The premium allocation approach is an optional alternative simpler than the general measurement approach and similar to the IFRS 15 accounting for other contracts with consumers. Insurers may use the premium allocation approach if (a) the insurance contract liability if the premium allocation approach does not differ materially from that of the general measurement approach or (b) if the coverage period is one year or less.

Long duration insurance contracts, such as whole life insurance and guaranteed renewable health insurance, have contract periods longer than one year and use the IFRS 17 general measurement model. The premium received in any year is not matched to the expected policyholder benefits from the insurance services of that year and the effect of the time value of money over the long duration of the contracts is great, so the insurance contract liability from the premium allocation approach differs materially from the insurance contract liability in the general measurement model.

General insurance (property and liability) contracts generally have terms of one year or shorter and may be measured by the premium allocation approach. Some general insurance contracts have long claim settlement lags, and even for the premium allocation approach, their claims costs are discounted to present values.

Insurance contracts with high variability in their cash flows may not use the premium allocation approach. Long duration insurance contracts and contracts with embedded derivatives have high variability, so

●    Contracts with embedded derivatives (such as policyholder account balances with guaranteed minimums) may not use the premium allocation approach. Embedded derivatives cause the liability for remaining coverage in the general measurement model to vary with the fair values of market variables, such as common shares and other equities. The liability for remaining coverage in the premium allocation approach is a percentage of the premium, which does not vary with the fair values of market variables.
●    Contracts with long policy terms (such as whole life insurance contracts issued to young policyholders) may not use the premium allocation approach. Mortality rates may vary significantly over long periods, so the liability for remaining coverage under the general measurement model may vary as well.

For non-onerous contracts, the premium allocation approach

●    is similar to the IFRS 17 general measurement model in that
    ○    Cash flows are measured at present values if the difference between nominal value and present value is significant. If the time (a) from receipt of the premium to provision of insurance services or (b) from occurrence of a claim to the payment date is one year or less, the difference between nominal value and present value is deemed not to be significant and no discounting is required.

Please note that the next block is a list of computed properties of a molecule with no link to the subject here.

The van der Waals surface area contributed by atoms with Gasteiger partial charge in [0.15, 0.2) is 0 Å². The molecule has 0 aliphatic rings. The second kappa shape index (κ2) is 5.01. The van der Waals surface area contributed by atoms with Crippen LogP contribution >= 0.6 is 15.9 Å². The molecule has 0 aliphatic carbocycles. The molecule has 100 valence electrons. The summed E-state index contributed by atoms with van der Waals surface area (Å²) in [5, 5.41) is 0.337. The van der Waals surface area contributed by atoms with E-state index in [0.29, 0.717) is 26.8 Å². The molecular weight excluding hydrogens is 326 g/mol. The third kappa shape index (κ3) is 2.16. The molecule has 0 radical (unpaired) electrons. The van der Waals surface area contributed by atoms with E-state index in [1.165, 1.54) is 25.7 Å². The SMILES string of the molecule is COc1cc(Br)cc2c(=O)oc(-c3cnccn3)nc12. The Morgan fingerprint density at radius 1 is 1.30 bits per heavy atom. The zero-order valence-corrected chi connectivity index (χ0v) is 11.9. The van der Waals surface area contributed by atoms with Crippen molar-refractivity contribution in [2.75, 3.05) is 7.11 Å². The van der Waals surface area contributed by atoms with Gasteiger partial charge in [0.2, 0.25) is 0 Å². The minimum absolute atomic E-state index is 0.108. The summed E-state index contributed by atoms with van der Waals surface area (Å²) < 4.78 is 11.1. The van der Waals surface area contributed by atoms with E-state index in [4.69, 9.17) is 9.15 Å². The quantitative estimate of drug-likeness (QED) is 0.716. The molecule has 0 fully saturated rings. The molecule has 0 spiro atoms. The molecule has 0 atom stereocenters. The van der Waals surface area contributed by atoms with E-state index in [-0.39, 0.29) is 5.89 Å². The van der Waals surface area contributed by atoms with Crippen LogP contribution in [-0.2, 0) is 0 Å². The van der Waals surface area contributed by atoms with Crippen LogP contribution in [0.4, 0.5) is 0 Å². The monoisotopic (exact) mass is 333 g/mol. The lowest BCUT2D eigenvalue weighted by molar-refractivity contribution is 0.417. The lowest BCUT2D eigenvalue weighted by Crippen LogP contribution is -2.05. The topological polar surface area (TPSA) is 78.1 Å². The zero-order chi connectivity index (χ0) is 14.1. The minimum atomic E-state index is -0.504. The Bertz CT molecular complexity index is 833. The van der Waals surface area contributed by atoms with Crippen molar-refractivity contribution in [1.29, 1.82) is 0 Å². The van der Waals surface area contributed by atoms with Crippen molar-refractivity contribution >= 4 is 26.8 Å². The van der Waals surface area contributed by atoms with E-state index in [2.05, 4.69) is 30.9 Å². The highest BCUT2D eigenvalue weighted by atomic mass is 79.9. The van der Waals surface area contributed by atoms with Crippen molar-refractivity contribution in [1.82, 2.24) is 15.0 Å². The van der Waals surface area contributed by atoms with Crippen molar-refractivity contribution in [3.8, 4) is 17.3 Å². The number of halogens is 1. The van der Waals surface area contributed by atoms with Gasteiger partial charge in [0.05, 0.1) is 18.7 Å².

○    The risk adjustment for non-financial risk is explicitly measured, not implicitly reported as a provision for adverse deviation.
    ○    Except for discounting of short term claims, the liability for incurred claims in the premium allocation approach is the same as in the general measurement model.
●    is similar to the customer consideration approach (in IFRS 15) in that
    ○    Insurance revenue is the premium allocated over the coverage period as insurance services are provided. For most insurance contracts, the allocation is based on the passage of time, since claim frequency and claim severity do not differ much over the contract period. For contracts with seasonal variation in claim costs, such as reinsurance treaties covering natural catastrophes, the recognition of insurance revenue is based on the expected timing of incurred claims.
    ○    The liability for remaining coverage needed not be adjusted for the accretion of interest (the time value of money) if the adjustment is not significant or the accretion time is one year or less.
    ○    Cash flows need not be adjusted to present values if the discount period is one year or less.

Insurers may use the premium allocation approach when it gives similar results as the general measurement model. If the coverage period of the insurance contract is one year or less, the premium allocation approach is automatically permitted. If the coverage period is more than one year, the insurer must evaluate how the insurance contract liability in the premium allocation approach compares with that of the general measurement model. The insurer need not measure the insurance contracts by the general measurement model if it can reasonably assume that the premium allocation approach would give a similar insurance contract liability.

Illustration: An insurer issues three-year property insurance contracts with annual premiums fixed at initial recognition and expected claim frequencies that are the same each year. The insurer may use the premium allocation approach, since the annual premiums are matched to the expected claim costs.